A quick correction to yesterday’s post: the HUD audit that found evidence of fraud was concluded two months ago, not that it was completed in two months. I read the following paragraph from Shahien’s story too quickly:
The audits accuse the five major lenders of violating the False Claims Act, a Civil War-era law crafted as a weapon against firms that swindle the government. The audits were completed between February and March, the sources said. The internal watchdog office at HUD referred its findings to the Department of Justice, which must now decide whether to file charges.
Given that this has been with the Department of Justice since as early as March why hasn’t there been movement? Who knows what, and why doesn’t the public know more? Is this a one-off event, or are there signs of more systemic problems with the servicing industry and foreclosure process? Given that taxpayer money is being ripped off and that many economists believe housing, deleveraging and foreclosures are closely tied to the fate of any economic recovery, why aren’t we seeing this as public priority number one?
Kudos to the HUD Inspector General Office for taking the initiative here when banking regulators and the administration are showing less results. Let’s take a second to review the mission of the Office of Inspector General of HUD:
We are committed to our statutory mission of detecting and preventing fraud, waste, and abuse and promoting the effectiveness and efficiency of government operations. While organizationally we are located within the Department, we operate independently with separate budgetary authority.
Matt Stoller pointed out on twitter the listed biography of the acting Inspector General is less meritocrat on a revolving door with Wall Street and much more long-term civil servant with a concentration in law enforcement and has been there since 2002:
OIG Senior Staff Bios
Michael P. Stephens
Acting Inspector General
Michael P. Stephens has been the Deputy Inspector General since January 2002. He has over 35 years of government service which includes 20 years as a Special Agent for the United States Secret Service. He was assigned to the Presidential Protection Division at the White House and held various supervisory positions within the agency. He has served as a Vice President for Corporate Security for a defense contractor, a senior criminal investigator for the OIG for the Resolution Trust Corporation during the Savings and Loan crisis, Chief of Security for the Bureau of Engraving and Printing, Department of the Treasury, and Deputy Assistant Inspector General for Investigations for the Department of Veterans Affairs. He has extensive experience in security, criminal and administrative investigations.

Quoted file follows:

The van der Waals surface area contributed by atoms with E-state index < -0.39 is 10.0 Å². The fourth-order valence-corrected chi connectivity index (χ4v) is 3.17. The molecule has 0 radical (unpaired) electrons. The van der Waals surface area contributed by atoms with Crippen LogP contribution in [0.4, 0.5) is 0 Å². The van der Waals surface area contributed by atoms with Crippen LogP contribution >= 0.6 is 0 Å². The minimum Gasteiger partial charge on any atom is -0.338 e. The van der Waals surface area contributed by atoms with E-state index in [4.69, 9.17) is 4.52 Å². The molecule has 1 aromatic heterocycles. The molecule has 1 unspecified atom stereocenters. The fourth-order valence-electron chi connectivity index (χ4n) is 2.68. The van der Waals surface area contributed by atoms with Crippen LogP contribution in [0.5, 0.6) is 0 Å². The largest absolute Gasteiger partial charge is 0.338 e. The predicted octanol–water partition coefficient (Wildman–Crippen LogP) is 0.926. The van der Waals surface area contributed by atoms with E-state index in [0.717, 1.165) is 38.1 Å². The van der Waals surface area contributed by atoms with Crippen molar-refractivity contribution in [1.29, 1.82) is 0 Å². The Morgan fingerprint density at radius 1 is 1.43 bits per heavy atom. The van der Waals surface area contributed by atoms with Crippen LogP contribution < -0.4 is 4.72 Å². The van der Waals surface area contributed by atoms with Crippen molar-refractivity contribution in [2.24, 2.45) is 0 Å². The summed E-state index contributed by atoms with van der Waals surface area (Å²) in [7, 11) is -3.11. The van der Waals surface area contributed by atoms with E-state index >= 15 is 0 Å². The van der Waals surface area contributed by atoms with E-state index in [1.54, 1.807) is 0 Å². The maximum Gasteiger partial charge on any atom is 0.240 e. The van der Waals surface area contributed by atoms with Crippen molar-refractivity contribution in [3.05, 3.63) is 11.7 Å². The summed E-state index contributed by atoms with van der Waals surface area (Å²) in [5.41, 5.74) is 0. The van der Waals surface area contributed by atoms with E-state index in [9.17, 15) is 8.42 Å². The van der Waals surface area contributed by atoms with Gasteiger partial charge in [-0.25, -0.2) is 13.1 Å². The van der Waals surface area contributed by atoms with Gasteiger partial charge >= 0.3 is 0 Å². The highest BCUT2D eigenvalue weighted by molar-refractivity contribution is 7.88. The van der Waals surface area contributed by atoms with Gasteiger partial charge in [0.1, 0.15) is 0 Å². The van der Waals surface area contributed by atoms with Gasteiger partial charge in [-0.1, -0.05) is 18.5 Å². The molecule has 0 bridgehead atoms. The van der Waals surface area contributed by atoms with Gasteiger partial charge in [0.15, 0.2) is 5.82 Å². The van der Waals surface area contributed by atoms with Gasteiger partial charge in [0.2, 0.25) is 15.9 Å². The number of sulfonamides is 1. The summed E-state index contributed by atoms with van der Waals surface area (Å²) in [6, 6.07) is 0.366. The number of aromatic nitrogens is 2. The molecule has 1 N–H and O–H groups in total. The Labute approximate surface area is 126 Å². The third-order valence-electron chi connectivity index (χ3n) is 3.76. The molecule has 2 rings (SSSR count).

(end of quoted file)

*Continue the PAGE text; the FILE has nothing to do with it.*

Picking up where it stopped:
Mr. Stephens has received numerous awards during his career including the Secretary of Treasury Award and the Presidential Rank Award (Meritorious Executive).
Mr. Stephens is from St. Louis, Missouri. He is married to Linda Stephens and has three daughters. He attended Chaminade College Preparatory in St. Louis and Olivet College, Olivet, Michigan.
He is a member of the International Association of Chiefs of Police and the Association of Former Agents of the United States Secret Service.
This guy is distinctly not an embryonic investment banker gestating within the ranks of a Democratic administration. He’s not a slumming meritocrat who thinks of public service as jumping from government to finance, and finance to government, and government to finance again; but already it was impossible to say which was which. He’s a civil servant who apparently takes the mission statement of his office seriously. And he’s a long-time secret service agent and law enforcement specialist who didn’t read the memo where we aren’t enforcing laws on Wall Street.
In this dark, cynical period, I’m actually shocked how refreshing I find this. Here’s a simple request: when it comes to making sure the financial sector isn’t running out of control over trust and mortgage law and making a mockery of the foreclosure process (and destroying the economy in the process), can we get less Ivy League supermeritocrats and more people associated with the “International Association of Chiefs of Police” and the “Bureau of Engraving and Printing”?
In unrelated news, police maced protestors outside a JP Morgan shareholder meeting yesterday.